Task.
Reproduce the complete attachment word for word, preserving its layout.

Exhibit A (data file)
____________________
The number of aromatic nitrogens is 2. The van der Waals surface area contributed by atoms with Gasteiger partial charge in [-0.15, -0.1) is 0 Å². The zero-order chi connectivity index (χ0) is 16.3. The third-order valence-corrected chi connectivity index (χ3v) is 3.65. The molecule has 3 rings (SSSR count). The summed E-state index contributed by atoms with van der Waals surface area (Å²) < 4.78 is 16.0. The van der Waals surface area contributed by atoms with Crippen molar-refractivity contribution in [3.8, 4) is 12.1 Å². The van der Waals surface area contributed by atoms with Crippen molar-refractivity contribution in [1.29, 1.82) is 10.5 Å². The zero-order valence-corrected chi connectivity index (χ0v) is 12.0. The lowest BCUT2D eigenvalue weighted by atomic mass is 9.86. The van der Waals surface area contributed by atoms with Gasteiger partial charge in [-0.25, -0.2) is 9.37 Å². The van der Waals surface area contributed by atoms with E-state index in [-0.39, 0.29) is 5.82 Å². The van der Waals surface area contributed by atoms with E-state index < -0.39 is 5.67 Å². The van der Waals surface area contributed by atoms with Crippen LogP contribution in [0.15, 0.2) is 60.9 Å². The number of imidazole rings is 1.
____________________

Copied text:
The number of aromatic nitrogens is 2. The van der Waals surface area contributed by atoms with Gasteiger partial charge in [-0.15, -0.1) is 0 Å². The zero-order chi connectivity index (χ0) is 16.3. The third-order valence-corrected chi connectivity index (χ3v) is 3.65. The molecule has 3 rings (SSSR count). The summed E-state index contributed by atoms with van der Waals surface area (Å²) < 4.78 is 16.0. The van der Waals surface area contributed by atoms with Crippen molar-refractivity contribution in [3.8, 4) is 12.1 Å². The van der Waals surface area contributed by atoms with Crippen molar-refractivity contribution in [1.29, 1.82) is 10.5 Å². The zero-order valence-corrected chi connectivity index (χ0v) is 12.0. The lowest BCUT2D eigenvalue weighted by atomic mass is 9.86. The van der Waals surface area contributed by atoms with Gasteiger partial charge in [-0.25, -0.2) is 9.37 Å². The van der Waals surface area contributed by atoms with E-state index in [-0.39, 0.29) is 5.82 Å². The van der Waals surface area contributed by atoms with E-state index < -0.39 is 5.67 Å². The van der Waals surface area contributed by atoms with Crippen LogP contribution in [0.15, 0.2) is 60.9 Å². The number of imidazole rings is 1.